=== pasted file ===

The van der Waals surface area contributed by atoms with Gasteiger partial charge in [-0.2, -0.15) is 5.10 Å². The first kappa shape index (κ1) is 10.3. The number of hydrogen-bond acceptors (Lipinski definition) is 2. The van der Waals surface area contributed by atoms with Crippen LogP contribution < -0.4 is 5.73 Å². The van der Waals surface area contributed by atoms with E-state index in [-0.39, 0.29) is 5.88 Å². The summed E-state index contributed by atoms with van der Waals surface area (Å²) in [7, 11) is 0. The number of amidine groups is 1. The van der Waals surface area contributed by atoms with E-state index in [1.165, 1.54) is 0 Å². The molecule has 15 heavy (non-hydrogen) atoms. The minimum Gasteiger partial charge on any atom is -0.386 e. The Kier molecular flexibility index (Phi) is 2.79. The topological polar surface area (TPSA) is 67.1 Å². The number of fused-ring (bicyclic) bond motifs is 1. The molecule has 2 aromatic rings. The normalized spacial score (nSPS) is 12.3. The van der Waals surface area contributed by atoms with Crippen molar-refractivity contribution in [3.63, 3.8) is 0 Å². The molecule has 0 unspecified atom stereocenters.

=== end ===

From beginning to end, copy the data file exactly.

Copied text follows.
The van der Waals surface area contributed by atoms with Gasteiger partial charge in [-0.2, -0.15) is 5.10 Å². The first kappa shape index (κ1) is 10.3. The number of hydrogen-bond acceptors (Lipinski definition) is 2. The van der Waals surface area contributed by atoms with Crippen LogP contribution < -0.4 is 5.73 Å². The van der Waals surface area contributed by atoms with E-state index in [-0.39, 0.29) is 5.88 Å². The summed E-state index contributed by atoms with van der Waals surface area (Å²) in [7, 11) is 0. The number of amidine groups is 1. The van der Waals surface area contributed by atoms with E-state index in [1.165, 1.54) is 0 Å². The molecule has 15 heavy (non-hydrogen) atoms. The minimum Gasteiger partial charge on any atom is -0.386 e. The Kier molecular flexibility index (Phi) is 2.79. The topological polar surface area (TPSA) is 67.1 Å². The number of fused-ring (bicyclic) bond motifs is 1. The molecule has 2 aromatic rings. The normalized spacial score (nSPS) is 12.3. The van der Waals surface area contributed by atoms with Crippen molar-refractivity contribution in [3.63, 3.8) is 0 Å². The molecule has 0 unspecified atom stereocenters.